[Annotation] Make it rain, Gerardo!
ith public indebtedness at the highest levels, not just in Puerto Rico but in most advanced economies across the world, the immediate and logical solution is the sale of assets owned by the government. Call it privatization, call it monetization of assets, call it as you wish: It is always about converting something that you own (and may not necessarily need) into cash, for example, to pay off some of the debt.
While I agree in principle with those who say some of a government’s assets should never be sold, given the amounts of debt in play, I, personally, would rather have it all on the table. Touch even the most precious of the “golden cows.” Most governments, however, are reluctant to explore some opportunities to raise revenue. In Puerto Rico, this has led to some obvious projects not being touched or being touched in a mainly public relations way but without a real concept or vision. Most of the time, because it might face opposition. And God forbid, a politician would touch a project that not everybody might like, but it is the right thing to do!
If you personally were heavily in debt and, on the other hand, had some properties you could sell, you wouldn’t think twice but get on with it and sell them. Erasing debt, the pest of our times, is nothing to be done with emotion—it’s done with cash. And to establish a Chief Investment Officer (CIO) for Puerto Rico to facilitate the creation of that cash is a good idea. But it cannot stop there. Gerardo Portela, the CIO of the Government of Puerto Rico, now needs constant empowerment by the Governor, to whom he reports directly, so the colleagues of this administration understand the importance and opportunity with this appointment and, more importantly, so he will be granted some leeway to do things differently, go for some quick wins and touch the “golden cows” in new ways.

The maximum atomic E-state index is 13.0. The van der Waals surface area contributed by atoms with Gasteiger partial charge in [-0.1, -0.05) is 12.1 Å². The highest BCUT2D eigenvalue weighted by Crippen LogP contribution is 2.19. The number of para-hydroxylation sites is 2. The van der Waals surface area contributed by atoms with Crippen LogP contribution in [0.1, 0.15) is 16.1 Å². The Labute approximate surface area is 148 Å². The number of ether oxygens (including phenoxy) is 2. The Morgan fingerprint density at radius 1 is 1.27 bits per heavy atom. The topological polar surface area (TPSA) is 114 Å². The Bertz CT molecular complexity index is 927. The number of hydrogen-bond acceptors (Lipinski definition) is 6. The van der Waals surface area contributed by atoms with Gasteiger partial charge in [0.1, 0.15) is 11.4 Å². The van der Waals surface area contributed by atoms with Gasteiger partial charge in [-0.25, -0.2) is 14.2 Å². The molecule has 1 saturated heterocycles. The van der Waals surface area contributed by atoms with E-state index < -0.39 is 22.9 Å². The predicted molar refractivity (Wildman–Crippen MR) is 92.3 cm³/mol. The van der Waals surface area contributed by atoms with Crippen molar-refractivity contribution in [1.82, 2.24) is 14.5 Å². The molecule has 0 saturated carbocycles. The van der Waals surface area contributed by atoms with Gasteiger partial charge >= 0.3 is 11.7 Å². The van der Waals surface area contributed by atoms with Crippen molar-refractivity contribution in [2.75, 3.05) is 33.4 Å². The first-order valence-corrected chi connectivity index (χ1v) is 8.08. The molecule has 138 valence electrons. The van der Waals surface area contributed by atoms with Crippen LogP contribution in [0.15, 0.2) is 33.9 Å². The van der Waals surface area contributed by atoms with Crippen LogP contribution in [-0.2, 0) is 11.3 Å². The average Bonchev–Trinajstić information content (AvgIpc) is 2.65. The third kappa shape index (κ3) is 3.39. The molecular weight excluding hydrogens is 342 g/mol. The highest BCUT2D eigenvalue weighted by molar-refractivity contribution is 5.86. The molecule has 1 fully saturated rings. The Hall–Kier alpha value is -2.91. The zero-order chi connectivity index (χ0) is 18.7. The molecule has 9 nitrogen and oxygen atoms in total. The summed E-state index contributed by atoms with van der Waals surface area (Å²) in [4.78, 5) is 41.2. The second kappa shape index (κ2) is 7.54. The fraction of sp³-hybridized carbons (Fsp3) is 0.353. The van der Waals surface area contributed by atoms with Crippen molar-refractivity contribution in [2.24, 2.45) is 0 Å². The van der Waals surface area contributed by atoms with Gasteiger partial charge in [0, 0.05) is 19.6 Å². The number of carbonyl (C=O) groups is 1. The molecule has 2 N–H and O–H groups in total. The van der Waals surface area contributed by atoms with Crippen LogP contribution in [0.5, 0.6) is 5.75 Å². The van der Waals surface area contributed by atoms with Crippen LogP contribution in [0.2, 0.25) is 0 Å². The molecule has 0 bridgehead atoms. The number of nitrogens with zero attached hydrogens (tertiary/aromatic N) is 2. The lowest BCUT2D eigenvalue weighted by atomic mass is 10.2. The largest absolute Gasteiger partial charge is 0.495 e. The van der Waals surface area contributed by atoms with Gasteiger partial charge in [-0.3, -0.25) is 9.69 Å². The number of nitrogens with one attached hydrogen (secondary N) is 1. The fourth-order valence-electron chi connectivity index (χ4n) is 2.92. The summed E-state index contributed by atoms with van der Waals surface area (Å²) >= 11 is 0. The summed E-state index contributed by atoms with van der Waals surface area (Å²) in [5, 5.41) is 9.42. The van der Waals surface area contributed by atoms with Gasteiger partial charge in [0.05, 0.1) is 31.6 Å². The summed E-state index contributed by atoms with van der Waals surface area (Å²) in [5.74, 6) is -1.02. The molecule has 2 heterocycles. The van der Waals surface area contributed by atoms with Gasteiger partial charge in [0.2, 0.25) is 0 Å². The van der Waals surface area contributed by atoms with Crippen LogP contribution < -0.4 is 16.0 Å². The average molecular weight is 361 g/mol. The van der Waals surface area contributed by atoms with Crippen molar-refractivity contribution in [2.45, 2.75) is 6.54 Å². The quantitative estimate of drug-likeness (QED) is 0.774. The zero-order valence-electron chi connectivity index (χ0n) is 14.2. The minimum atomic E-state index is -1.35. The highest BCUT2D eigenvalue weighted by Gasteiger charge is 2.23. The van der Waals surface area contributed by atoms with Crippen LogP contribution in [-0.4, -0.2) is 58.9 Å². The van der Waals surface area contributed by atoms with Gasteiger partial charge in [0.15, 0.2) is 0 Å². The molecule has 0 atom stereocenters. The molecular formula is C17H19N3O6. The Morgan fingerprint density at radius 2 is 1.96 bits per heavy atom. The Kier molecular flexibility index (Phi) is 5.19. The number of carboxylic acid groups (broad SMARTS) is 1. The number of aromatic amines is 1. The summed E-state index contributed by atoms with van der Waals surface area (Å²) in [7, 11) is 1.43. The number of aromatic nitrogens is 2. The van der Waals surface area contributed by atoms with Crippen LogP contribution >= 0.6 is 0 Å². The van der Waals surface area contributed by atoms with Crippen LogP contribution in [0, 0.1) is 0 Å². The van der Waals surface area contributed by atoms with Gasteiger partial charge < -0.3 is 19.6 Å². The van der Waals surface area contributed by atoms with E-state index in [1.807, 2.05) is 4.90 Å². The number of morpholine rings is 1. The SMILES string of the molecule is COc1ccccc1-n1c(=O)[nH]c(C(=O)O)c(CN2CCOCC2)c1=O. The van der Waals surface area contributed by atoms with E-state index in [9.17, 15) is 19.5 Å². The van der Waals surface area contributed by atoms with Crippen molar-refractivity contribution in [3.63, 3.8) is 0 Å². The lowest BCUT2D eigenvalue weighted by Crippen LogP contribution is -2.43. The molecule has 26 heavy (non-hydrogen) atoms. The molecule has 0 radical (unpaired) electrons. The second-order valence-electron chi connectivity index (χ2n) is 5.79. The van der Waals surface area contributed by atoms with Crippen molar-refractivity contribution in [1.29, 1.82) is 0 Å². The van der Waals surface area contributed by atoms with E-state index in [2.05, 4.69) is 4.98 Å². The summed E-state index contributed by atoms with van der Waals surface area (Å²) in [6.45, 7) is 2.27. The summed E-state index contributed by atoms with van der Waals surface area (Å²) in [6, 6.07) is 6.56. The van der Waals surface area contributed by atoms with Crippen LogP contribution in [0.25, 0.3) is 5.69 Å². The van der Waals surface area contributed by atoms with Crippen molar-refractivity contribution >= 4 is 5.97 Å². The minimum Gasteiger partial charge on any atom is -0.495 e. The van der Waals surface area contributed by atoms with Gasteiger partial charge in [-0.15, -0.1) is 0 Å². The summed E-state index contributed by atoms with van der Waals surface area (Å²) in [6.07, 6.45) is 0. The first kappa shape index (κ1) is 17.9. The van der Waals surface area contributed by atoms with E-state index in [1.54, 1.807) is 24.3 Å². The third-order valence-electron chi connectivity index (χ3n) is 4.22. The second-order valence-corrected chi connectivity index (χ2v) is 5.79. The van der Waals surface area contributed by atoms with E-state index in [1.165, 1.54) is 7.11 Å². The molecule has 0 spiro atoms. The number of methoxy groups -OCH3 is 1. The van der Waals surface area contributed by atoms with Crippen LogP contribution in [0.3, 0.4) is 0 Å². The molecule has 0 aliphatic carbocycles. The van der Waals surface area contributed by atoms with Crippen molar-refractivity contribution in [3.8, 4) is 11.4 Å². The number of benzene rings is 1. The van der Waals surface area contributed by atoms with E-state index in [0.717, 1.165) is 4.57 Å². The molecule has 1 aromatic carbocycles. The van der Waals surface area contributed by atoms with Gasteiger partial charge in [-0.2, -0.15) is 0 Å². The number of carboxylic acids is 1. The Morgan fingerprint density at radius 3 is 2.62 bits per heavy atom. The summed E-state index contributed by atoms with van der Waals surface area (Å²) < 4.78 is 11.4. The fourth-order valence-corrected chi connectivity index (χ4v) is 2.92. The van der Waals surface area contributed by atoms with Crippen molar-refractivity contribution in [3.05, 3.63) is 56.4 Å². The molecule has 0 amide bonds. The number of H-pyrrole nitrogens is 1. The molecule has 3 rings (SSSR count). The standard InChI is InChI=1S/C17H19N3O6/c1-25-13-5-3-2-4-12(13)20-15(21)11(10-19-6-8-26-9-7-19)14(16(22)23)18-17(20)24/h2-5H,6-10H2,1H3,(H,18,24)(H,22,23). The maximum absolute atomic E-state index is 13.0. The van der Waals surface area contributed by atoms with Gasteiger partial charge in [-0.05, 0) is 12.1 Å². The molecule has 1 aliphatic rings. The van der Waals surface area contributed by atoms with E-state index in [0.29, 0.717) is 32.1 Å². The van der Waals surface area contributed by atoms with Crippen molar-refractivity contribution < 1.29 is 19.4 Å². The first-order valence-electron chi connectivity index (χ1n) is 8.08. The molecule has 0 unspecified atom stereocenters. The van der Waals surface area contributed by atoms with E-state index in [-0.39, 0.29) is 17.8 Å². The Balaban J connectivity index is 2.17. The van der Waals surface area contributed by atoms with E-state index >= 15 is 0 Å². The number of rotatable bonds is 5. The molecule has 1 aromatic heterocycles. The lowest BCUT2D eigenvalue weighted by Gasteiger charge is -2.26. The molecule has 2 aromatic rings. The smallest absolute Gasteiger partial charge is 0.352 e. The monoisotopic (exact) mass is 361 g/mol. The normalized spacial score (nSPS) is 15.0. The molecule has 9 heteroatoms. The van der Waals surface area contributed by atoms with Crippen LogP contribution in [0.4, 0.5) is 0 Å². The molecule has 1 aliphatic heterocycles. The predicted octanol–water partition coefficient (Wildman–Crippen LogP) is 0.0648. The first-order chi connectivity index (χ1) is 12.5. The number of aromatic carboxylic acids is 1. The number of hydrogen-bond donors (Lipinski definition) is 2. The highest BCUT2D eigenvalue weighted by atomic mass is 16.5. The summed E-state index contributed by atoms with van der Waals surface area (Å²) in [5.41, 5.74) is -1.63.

Just looking at a few opportunities that come to mind and strictly looking for the low-hanging fruit—from such assets as land or real estate that could be easily sold, zoned or rezoned—permitted by a task force right there at the CIO’s office is positive. And, all of that, combined with the private sector’s profit-seeking behavior in general, this one office could become a key component to solving the puzzle that is Puerto Rico’s economic future.
Portela’s No. 1 task should be to focus exclusively on facilitating the monetization and produce cash from it, combined with identifying where opportunities are. In any investment banking boutique firm in the private sector, one would (1) start with producing an inventory of assets. Then (2) scan through that inventory and define a shortlist of opportunities. (3) Add to that shortlist the opportunities that the private sector will bring to the CIO’s office anyway, and you’ll end up with a list of projects that can be started immediately. Then (4) categorize them into high priorities, “quick wins,” and don’t shy away from complicated undertakings. Lastly, get your task force to work and help them get all necessary permits, etc. and step aside so the private sector does its work.